Entertain us, if you will, as we serve as Jacob Marley to landlords in visiting the ghosts of eviction moratoriums, past, present and future.
After months of experience with the eviction moratorium imposed by the Centers for Disease Control, we now know that most residential evictions — even those for non-payment of rent — can proceed per normal procedures, at least until new regulations are issued and the moratorium never applied to eviction for issues other than non-payment (e.g., criminal activity and damaging the premises,)
As reported here, the Centers for Disease Control on Friday, September 4, 2020 imposed a residential eviction moratorium for non-payment of rent in certain limited circumstances through the end of the year due to the impact of COVID-19. That relief required the tenant to certify that 1) the individual has used best efforts to obtain government assistance for the payment of rent, 2) the individual falls below the above-income thresholds ($99,000 for individuals and $198,000 for those filing jointly), 3) the individual can’t pay rent due to loss of income or medical expenses, 4) the individual is using best efforts to pay the rent or as much of it as he can, and 5) eviction would render the individual homeless.
And as we report here, the CDC clarified that Order, allowing for more vigorous actions by landlords pursuing eviction: Cross examination of a tenant who claims he has met the criteria, allowing commencement and pursuit of an eviction action even if the set out is not until after the first of the year, and imposing criminal penalties upon tenants making false certifications.
Our experience in recent evictions is that many tenants cannot stand up under cross examination as to the CDC certifications: They usually have paid no rent at all, which hardly ever complies with the CDC “best efforts” criteria, and it is unlikely the eviction will result in homelessness for the vast majority of tenants.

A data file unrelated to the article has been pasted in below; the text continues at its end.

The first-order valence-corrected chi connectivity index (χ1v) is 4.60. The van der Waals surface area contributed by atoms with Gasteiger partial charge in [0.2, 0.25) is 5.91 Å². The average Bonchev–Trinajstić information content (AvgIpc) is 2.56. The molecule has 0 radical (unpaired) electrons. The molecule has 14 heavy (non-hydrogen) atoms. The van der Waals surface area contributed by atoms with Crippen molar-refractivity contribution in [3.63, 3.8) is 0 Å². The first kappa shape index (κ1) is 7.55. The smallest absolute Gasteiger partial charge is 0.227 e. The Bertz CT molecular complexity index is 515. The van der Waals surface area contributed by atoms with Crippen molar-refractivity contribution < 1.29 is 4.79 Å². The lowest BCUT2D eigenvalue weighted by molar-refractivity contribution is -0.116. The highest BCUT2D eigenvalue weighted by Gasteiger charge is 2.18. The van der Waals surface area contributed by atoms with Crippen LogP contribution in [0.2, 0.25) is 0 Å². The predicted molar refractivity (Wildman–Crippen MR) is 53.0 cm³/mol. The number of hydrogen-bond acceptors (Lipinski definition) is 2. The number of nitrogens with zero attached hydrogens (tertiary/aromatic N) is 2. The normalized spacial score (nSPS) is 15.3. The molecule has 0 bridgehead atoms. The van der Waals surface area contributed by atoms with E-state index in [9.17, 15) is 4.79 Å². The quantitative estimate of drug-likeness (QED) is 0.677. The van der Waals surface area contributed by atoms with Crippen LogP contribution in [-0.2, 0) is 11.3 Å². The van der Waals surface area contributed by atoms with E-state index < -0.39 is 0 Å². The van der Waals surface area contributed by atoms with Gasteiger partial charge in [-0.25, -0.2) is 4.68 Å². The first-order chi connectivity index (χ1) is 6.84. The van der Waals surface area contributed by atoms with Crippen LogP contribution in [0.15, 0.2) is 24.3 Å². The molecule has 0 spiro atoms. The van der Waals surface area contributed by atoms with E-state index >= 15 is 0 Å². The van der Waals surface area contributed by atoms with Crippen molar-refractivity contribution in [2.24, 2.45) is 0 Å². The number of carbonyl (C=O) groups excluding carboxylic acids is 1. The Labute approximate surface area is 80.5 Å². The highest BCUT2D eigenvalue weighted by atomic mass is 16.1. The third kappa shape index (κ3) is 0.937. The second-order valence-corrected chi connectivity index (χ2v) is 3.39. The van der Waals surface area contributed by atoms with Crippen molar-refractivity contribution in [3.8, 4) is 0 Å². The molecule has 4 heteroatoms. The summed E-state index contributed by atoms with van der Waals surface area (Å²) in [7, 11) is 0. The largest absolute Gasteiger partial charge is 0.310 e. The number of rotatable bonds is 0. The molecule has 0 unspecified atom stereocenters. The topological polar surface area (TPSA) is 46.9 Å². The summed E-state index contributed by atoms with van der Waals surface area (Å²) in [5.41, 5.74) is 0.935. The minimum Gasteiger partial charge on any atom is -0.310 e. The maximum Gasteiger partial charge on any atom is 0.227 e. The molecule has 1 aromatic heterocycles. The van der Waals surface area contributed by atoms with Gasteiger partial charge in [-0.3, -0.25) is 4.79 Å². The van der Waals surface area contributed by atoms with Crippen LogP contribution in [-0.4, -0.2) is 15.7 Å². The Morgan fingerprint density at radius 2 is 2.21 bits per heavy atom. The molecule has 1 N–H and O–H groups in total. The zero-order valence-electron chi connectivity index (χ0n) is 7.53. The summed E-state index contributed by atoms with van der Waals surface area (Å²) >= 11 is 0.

In Hamilton County, before conducting the forcible entry and detainer hearing, the Magistrate has a separate evidentiary hearing on whether the CDC criteria are met — including allowing a landlord to cross examine a tenant — and then, when the tenant fails to meet this burden, allows the eviction hearing to proceed. In all, the takes an extra 5-10 minutes to try an eviction case and we have not yet failed to exceed the CDC standards.
Add to all of this the fact that an eviction commenced today won’t result in a set out until well into January. Thus, the moratorium no longer has any application to new evictions being filed.
Finally, we don’t know either how the Trump administration will address the regulations after their year-end expiration until his term ends on January 19th, or how the new Biden administration will address the issue thereafter. For both Presidents, the issues are difficult: Millions of tenants are facing severe financial hardship as a result of the COVID-19 crisis, but on the other hand, landlords have to pay bank loans, real estate taxes, building repairs, and for insurance. Many can’t meet their obligations if tenants are not paying their rent. Then, if they start en masse to default on mortgage loans, it could destabilizing banks as in 2007-08. These are not easy issues for anyone.
So, the next few weeks and months will determine a new course for landlord-tenant legal relationships. Stay tuned for more updates, and contact Chris Finney (513.943.6655) with any Ohio or Kentucky eviction issues you may have.